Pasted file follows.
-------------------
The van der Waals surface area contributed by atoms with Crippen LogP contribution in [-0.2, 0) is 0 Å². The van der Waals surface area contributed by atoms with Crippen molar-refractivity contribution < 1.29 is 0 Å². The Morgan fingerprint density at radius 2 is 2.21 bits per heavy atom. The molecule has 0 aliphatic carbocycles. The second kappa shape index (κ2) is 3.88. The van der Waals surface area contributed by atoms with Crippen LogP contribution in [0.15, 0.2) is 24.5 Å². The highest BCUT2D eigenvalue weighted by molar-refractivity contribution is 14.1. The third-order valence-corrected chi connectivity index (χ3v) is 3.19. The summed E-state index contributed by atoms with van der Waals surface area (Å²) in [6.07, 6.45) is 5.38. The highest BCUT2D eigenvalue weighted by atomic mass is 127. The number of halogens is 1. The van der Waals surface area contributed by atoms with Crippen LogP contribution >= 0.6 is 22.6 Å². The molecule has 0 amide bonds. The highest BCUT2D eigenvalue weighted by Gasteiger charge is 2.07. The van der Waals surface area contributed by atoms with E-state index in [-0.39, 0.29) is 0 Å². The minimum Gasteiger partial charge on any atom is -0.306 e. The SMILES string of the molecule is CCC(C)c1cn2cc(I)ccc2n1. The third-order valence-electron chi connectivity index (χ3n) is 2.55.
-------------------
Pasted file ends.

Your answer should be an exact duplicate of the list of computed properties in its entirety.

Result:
The van der Waals surface area contributed by atoms with Crippen LogP contribution in [-0.2, 0) is 0 Å². The van der Waals surface area contributed by atoms with Crippen molar-refractivity contribution < 1.29 is 0 Å². The Morgan fingerprint density at radius 2 is 2.21 bits per heavy atom. The molecule has 0 aliphatic carbocycles. The second kappa shape index (κ2) is 3.88. The van der Waals surface area contributed by atoms with Crippen LogP contribution in [0.15, 0.2) is 24.5 Å². The highest BCUT2D eigenvalue weighted by molar-refractivity contribution is 14.1. The third-order valence-corrected chi connectivity index (χ3v) is 3.19. The summed E-state index contributed by atoms with van der Waals surface area (Å²) in [6.07, 6.45) is 5.38. The highest BCUT2D eigenvalue weighted by atomic mass is 127. The number of halogens is 1. The van der Waals surface area contributed by atoms with Crippen LogP contribution >= 0.6 is 22.6 Å². The molecule has 0 amide bonds. The highest BCUT2D eigenvalue weighted by Gasteiger charge is 2.07. The van der Waals surface area contributed by atoms with E-state index in [-0.39, 0.29) is 0 Å². The minimum Gasteiger partial charge on any atom is -0.306 e. The SMILES string of the molecule is CCC(C)c1cn2cc(I)ccc2n1. The third-order valence-electron chi connectivity index (χ3n) is 2.55.